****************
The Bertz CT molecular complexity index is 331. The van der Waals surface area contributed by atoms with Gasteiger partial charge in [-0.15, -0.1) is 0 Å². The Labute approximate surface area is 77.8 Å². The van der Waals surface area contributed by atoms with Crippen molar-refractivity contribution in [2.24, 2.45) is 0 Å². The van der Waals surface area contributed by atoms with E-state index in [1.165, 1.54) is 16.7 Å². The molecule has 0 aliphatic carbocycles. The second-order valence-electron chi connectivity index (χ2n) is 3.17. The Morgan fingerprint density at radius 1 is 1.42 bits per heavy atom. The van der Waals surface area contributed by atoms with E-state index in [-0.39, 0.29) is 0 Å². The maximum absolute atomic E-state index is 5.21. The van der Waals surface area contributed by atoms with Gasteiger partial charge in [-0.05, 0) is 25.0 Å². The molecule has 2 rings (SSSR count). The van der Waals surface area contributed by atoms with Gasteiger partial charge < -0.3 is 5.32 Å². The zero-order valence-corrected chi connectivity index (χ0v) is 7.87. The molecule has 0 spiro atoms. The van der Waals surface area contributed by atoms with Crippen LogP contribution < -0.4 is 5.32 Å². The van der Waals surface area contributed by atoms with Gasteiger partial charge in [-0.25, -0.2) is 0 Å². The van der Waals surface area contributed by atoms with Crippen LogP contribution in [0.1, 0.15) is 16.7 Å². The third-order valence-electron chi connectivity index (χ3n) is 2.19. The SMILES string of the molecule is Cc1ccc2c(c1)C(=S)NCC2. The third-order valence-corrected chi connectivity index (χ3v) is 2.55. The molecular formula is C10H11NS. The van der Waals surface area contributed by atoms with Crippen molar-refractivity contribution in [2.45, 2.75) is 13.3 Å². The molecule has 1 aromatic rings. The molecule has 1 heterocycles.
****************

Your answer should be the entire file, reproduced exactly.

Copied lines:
The Bertz CT molecular complexity index is 331. The van der Waals surface area contributed by atoms with Gasteiger partial charge in [-0.15, -0.1) is 0 Å². The Labute approximate surface area is 77.8 Å². The van der Waals surface area contributed by atoms with Crippen molar-refractivity contribution in [2.24, 2.45) is 0 Å². The van der Waals surface area contributed by atoms with E-state index in [1.165, 1.54) is 16.7 Å². The molecule has 0 aliphatic carbocycles. The second-order valence-electron chi connectivity index (χ2n) is 3.17. The Morgan fingerprint density at radius 1 is 1.42 bits per heavy atom. The van der Waals surface area contributed by atoms with E-state index in [-0.39, 0.29) is 0 Å². The maximum absolute atomic E-state index is 5.21. The van der Waals surface area contributed by atoms with Gasteiger partial charge in [-0.05, 0) is 25.0 Å². The molecule has 2 rings (SSSR count). The van der Waals surface area contributed by atoms with Gasteiger partial charge < -0.3 is 5.32 Å². The zero-order valence-corrected chi connectivity index (χ0v) is 7.87. The molecule has 0 spiro atoms. The van der Waals surface area contributed by atoms with Crippen LogP contribution < -0.4 is 5.32 Å². The van der Waals surface area contributed by atoms with Gasteiger partial charge in [-0.25, -0.2) is 0 Å². The van der Waals surface area contributed by atoms with Crippen LogP contribution in [0.1, 0.15) is 16.7 Å². The third-order valence-electron chi connectivity index (χ3n) is 2.19. The SMILES string of the molecule is Cc1ccc2c(c1)C(=S)NCC2. The third-order valence-corrected chi connectivity index (χ3v) is 2.55. The molecular formula is C10H11NS. The van der Waals surface area contributed by atoms with Crippen molar-refractivity contribution in [2.45, 2.75) is 13.3 Å². The molecule has 1 aromatic rings. The molecule has 1 heterocycles.